The Royal Humane Society (then called the Society for the Recovery of Persons Apparently Drowned) set five aims: 

  • to publish information on how to save people from drowning
  • to pay two guineas to anyone attempting a rescue in the Westminster area of London
  • to pay four guineas to anyone successfully bringing someone back to life 
  • to pay one guinea to anyone – often a pub-owner – allowing a body to be treated in his house 
  • to provide volunteer medical assistants with some basic life-saving equipment

Reports reveal that mouth-to-mouth resuscitation was practiced as early as the fifteenth century, while Paracelsus was the first to experiment with bellows a century later. The bellows method was preferred by the Royal Humane Society. Their resuscitation set contained equipment that could inject fresh air or stimulants such as tobacco into the lungs, stomach, or rectum, and were located by the River Thames, London for anyone to access. The Society has kindly lent two of their kits to the Anaesthesia Museum, and one is currently on display.

The effects of putting pressure on the chest to restart the heart had been known in the nineteenth century, but although German surgeon Dr Friedrich Maass successfully used external compressions to restart the hearts of two patients in 1891, his method did not catch on at the time. Only when researchers rediscovered external compressions in 1933 did it become widely used.


Tobacco smoke enema

Tobacco smoke enema


The first defibrillator was described in 1774 by Charles Kite. In that year, a 3-year-old child, Catherine Greenhill, fell from an upstairs window onto flagstones and, despite being declared dead, was successfully treated with electricity by an apothecary, Dr Squires. Again, it wasn’t until the 1930s that Dr W. Kouwenhoven developed internal and external defibrillation.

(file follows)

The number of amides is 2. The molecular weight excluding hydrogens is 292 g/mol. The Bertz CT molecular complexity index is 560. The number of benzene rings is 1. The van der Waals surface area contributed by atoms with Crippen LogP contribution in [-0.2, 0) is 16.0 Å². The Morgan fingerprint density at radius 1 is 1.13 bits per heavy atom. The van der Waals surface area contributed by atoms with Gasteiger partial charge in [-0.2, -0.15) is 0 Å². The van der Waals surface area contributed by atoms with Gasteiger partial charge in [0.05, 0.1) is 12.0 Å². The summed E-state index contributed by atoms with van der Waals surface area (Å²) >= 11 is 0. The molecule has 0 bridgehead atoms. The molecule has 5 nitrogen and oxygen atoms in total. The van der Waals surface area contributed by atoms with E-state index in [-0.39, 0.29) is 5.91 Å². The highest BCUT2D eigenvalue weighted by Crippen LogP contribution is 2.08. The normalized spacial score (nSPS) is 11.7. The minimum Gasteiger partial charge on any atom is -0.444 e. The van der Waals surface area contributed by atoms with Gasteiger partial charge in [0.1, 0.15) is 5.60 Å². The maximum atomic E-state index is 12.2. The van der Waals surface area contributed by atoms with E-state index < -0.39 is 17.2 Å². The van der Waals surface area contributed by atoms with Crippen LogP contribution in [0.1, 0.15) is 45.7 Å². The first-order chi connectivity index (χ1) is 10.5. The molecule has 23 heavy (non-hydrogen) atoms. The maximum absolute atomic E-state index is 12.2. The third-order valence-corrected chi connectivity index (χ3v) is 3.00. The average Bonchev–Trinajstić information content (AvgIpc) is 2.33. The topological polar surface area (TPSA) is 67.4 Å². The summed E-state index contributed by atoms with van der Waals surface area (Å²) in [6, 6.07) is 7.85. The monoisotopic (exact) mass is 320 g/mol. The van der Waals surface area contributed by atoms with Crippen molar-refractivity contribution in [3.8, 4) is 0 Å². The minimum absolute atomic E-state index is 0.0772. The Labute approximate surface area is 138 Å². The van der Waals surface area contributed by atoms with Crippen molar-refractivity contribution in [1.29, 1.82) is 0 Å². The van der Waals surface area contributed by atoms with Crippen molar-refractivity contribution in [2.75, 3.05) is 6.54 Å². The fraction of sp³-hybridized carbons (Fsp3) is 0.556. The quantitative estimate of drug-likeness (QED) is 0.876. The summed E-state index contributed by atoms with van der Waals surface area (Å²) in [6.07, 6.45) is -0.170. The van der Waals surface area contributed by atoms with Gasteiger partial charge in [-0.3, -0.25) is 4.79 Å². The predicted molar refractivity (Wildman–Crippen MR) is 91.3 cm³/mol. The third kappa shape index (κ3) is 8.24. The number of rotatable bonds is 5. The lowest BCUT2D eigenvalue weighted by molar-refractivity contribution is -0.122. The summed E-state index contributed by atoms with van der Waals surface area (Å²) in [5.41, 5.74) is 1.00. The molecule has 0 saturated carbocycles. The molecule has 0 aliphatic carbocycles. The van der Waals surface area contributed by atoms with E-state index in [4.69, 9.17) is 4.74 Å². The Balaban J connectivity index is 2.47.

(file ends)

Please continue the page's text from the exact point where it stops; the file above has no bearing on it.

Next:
During the late 1950s dramatic changes took place in attitudes towards and technology for resuscitation. The new technique was to directly introduce air under pressure to ventilate the lungs. An early method was ‘mouth-to-mouth’, reintroduced by Dr Peter Safar, in which the resuscitator blew directly into the patient’s lungs, or via a tube or airway such as the Safar or the Brook. Until the 1960s, resuscitation was generally performed in hospitals. When Dr Bullough resuscitated Sylvia Berwick at the scene of a roadside accident in 1963, it was headline news.

The invention of the Ambu bag in 1956 proved to be a milestone in resuscitation equipment. Following a shortage of oxygen in Danish hospitals, Dr Henning Ruben developed the first artificial manual breathing unit, a self-inflating resuscitator and ventilation valve. It allowed the manual ventilation of the patient with room air or oxygen. Automatic gas powered resuscitators followed, such as the Stephenson and the Pneu Pac. These work off a cylinder of pressurised oxygen with an adjustable proportion of air. If connected to an endotracheal tube they can ventilate automatically, leaving the resuscitator’s hands free. They are often carried by the emergency services.